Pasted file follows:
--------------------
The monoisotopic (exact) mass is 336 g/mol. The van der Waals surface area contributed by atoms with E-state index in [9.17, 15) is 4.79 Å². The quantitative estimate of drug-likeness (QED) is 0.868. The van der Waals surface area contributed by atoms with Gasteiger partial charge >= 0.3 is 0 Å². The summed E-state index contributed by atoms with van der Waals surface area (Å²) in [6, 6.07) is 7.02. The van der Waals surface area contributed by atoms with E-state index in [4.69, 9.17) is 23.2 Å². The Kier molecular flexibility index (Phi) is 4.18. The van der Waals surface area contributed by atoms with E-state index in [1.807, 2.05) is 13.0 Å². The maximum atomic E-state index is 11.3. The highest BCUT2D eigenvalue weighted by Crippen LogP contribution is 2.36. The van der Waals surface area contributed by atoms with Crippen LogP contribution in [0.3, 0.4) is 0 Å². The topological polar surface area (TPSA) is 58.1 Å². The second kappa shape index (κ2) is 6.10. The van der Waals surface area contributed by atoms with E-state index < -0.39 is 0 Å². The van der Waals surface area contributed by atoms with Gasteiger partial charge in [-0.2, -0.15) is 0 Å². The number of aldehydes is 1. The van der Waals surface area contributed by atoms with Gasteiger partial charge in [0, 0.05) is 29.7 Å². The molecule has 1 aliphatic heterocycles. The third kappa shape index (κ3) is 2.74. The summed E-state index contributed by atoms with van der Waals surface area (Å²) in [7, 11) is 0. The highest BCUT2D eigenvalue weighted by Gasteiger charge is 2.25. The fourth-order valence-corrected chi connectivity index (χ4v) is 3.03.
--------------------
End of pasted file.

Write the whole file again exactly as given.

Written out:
The monoisotopic (exact) mass is 336 g/mol. The van der Waals surface area contributed by atoms with E-state index in [9.17, 15) is 4.79 Å². The quantitative estimate of drug-likeness (QED) is 0.868. The van der Waals surface area contributed by atoms with Gasteiger partial charge >= 0.3 is 0 Å². The summed E-state index contributed by atoms with van der Waals surface area (Å²) in [6, 6.07) is 7.02. The van der Waals surface area contributed by atoms with E-state index in [4.69, 9.17) is 23.2 Å². The Kier molecular flexibility index (Phi) is 4.18. The van der Waals surface area contributed by atoms with E-state index in [1.807, 2.05) is 13.0 Å². The maximum atomic E-state index is 11.3. The highest BCUT2D eigenvalue weighted by Crippen LogP contribution is 2.36. The van der Waals surface area contributed by atoms with Crippen LogP contribution in [0.3, 0.4) is 0 Å². The topological polar surface area (TPSA) is 58.1 Å². The second kappa shape index (κ2) is 6.10. The van der Waals surface area contributed by atoms with E-state index < -0.39 is 0 Å². The van der Waals surface area contributed by atoms with Gasteiger partial charge in [-0.2, -0.15) is 0 Å². The number of aldehydes is 1. The van der Waals surface area contributed by atoms with Gasteiger partial charge in [0, 0.05) is 29.7 Å². The molecule has 1 aliphatic heterocycles. The third kappa shape index (κ3) is 2.74. The summed E-state index contributed by atoms with van der Waals surface area (Å²) in [7, 11) is 0. The highest BCUT2D eigenvalue weighted by Gasteiger charge is 2.25. The fourth-order valence-corrected chi connectivity index (χ4v) is 3.03.